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Yesterday a friend of mine came over to walk our dogs together on the land to help my puppy, Goon. See Goon struggles with meeting new dogs. She shows fearfulness at first when she SEES a new dog. Note that the SEE is important. But once she calms, she starts to use her nose causing curiosity to kick in. I’ve explained this to a couple of my training friends in this area and they agreed to help me by bringing balanced dogs that they have to help us work through Goon’s issue.

So back to yesterday, my friend shows up with two of her dogs and Goon of course reacts upon SEEING them. I pay her no mind and ask her to follow me through leash pressure. She applies and we start our walk together on the property. Not even 30 seconds into the walk Goon calms and starts using her nose to gather information about these two strangers. Two minutes into the walk Goon stops shooting daggers at the other dogs. 10 minutes into the walk my friend and I stop at the goat pasture and talk while the dogs mosey around and sniff on a loose leash. Goon finally has the courage to sniff one of the dog’s rear-end and my natural reaction was to become tense and be ready for action if something were to go wrong, but I caught myself and realized I had to trust my dog and my friend’s ability to handle her dogs. I relaxed and nothing went wrong. I mean absolutely nothing. We even turned our dogs loose to play freely and swim in the pond. Goon had a blast, as well as everyone else.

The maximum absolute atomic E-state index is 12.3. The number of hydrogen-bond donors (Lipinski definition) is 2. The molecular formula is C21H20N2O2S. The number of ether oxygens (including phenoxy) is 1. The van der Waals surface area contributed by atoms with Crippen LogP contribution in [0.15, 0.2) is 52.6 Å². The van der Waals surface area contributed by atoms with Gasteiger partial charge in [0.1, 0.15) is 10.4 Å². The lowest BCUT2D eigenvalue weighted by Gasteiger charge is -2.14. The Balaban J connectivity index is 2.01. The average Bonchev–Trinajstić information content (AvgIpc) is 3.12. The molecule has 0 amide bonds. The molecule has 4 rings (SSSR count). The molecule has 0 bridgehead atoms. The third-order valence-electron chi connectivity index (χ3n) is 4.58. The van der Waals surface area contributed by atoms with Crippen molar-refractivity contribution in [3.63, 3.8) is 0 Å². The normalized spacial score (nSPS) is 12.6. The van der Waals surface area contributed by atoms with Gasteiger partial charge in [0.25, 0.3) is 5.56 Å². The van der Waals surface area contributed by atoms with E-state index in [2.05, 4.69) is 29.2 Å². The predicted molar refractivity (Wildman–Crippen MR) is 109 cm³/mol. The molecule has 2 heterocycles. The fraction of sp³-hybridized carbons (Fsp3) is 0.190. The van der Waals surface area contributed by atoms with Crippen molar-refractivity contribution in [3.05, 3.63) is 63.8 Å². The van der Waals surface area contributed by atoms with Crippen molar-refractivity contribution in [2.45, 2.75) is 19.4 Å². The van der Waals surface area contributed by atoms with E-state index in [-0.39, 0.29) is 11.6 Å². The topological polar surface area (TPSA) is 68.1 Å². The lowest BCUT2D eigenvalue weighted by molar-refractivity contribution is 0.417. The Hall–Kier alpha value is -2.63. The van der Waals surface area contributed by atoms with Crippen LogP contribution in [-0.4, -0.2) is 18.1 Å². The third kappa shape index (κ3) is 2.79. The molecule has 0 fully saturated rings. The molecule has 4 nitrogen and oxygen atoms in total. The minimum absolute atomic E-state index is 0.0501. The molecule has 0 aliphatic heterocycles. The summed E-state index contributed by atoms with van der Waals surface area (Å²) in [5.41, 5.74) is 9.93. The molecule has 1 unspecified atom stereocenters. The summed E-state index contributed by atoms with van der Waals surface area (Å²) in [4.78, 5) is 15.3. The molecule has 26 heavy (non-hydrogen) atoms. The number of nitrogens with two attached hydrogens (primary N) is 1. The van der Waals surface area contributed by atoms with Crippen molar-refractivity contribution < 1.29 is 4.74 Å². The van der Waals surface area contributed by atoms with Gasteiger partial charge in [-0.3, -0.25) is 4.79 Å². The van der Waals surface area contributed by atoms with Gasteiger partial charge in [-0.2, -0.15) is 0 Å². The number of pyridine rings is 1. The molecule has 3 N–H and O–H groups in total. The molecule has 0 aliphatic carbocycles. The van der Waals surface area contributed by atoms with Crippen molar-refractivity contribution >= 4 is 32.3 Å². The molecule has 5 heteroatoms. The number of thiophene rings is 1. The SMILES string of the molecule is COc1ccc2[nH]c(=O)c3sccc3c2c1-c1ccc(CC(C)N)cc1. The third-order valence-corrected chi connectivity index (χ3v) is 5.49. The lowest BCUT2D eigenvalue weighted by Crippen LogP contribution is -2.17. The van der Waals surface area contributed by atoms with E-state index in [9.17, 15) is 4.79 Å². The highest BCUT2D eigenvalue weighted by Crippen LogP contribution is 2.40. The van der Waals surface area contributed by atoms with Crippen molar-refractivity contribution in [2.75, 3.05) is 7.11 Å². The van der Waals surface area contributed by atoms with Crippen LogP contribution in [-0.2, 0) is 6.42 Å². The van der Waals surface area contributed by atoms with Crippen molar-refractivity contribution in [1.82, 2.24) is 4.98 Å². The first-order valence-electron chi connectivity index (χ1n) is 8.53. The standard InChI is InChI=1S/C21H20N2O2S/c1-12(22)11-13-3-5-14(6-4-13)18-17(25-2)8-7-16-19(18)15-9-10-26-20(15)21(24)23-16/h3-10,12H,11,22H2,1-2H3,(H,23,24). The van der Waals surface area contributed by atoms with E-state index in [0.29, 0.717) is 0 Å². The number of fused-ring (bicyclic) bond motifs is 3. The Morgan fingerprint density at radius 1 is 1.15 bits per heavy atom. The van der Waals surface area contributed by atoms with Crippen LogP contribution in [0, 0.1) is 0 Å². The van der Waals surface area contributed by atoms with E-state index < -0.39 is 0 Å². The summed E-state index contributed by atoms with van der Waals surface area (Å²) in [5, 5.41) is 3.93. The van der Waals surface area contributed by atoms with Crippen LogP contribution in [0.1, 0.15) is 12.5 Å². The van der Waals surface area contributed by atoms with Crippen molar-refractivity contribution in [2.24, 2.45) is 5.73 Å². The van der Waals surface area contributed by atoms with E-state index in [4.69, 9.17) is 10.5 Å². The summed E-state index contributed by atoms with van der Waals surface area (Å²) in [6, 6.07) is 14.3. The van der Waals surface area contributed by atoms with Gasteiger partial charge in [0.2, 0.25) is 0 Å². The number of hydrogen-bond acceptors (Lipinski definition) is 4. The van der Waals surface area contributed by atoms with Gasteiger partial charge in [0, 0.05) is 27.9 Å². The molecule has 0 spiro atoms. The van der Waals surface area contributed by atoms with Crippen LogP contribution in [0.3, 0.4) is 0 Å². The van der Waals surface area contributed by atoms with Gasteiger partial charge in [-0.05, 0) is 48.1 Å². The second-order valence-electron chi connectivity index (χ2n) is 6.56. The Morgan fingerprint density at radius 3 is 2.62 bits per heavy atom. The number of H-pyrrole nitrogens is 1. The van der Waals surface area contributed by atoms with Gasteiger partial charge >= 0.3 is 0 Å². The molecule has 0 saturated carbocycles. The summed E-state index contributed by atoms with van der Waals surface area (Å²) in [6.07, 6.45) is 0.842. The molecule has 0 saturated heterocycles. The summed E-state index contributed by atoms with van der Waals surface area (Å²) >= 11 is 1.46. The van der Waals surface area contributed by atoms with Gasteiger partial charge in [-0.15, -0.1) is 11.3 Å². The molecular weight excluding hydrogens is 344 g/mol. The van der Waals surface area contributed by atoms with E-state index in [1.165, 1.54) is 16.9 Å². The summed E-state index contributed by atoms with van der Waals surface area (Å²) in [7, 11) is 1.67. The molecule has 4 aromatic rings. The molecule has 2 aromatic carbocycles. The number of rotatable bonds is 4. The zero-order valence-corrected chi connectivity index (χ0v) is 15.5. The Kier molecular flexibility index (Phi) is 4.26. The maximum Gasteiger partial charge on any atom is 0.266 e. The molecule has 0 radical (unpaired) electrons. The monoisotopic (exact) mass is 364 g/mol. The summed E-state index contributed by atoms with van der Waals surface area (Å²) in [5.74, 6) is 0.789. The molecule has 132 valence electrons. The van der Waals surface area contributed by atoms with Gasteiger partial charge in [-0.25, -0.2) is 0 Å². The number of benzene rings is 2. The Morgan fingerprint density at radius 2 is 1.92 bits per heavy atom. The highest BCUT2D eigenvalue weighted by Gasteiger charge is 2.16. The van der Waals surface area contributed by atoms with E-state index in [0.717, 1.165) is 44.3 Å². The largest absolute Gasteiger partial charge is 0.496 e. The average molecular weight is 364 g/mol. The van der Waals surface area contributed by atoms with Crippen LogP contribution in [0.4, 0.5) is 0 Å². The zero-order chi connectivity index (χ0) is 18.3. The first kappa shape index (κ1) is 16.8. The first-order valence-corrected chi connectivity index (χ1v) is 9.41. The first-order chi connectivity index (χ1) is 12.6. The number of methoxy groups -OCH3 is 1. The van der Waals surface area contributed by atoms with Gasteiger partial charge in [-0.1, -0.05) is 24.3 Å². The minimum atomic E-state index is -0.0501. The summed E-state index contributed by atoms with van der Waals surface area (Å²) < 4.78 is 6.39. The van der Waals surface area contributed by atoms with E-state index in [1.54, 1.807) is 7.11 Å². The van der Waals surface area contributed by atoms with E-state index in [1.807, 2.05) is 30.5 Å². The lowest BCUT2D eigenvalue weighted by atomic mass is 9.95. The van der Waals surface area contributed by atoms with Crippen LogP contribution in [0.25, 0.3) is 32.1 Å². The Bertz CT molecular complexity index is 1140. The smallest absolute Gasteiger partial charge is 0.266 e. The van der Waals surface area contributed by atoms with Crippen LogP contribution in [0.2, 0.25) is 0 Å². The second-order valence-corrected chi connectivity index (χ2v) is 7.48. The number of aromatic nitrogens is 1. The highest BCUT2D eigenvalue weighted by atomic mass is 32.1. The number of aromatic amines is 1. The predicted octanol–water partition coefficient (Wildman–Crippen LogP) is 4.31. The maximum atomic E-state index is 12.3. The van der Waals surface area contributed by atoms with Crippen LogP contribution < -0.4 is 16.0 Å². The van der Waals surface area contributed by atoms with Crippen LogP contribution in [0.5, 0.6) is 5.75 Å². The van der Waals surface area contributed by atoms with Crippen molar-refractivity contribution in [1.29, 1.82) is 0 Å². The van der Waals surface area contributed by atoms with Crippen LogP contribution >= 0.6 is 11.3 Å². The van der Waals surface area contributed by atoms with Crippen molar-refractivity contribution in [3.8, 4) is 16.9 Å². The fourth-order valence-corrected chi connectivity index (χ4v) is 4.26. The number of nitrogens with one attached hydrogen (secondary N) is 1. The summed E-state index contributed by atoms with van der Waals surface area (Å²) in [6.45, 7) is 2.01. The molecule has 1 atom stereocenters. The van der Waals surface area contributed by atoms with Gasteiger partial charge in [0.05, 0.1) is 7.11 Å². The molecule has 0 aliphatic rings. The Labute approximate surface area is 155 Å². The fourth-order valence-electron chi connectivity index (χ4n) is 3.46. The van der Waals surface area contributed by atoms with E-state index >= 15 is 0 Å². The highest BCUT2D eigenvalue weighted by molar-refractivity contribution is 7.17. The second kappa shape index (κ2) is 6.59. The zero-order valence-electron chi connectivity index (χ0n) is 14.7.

At the end of our walk my friend told me a story about her horse and loading in a trailer. She said she could never get that horse to load until one day she said screw it I’m just going to let him decide to load or not. She said sure enough with no battle that horse loaded.

I’m sure a lot of you are wondering why I’m telling you about my adventure, but there are two things I wanted to highlight. Most dogs need guidance and structure to know how to interact and play within our society. I highlighted several times that Goon uses her sight before using her nose, this causes reaction and is something I must help her work through. For example, a dog that uses their eyesight before their nose will typically give you some form of reaction. If the dog uses their nose before eyesight then the dog has information to make a decision vs reacting. Using their nose before eyesight needs to be taught to some dogs so we lessen the reaction.

The second thing I want to highlight is how we must allow our dogs to be dogs and give them opportunities to be free. Not saying turn your aggressive dog loose in hopes of he or she making the right decision. What I’m saying is sometimes guidance is setting our dog up for success in an area that allows them to be free. Overwhelming success plays a huge factor in your dog’s learning, especially if they think they’re the ones making the decision.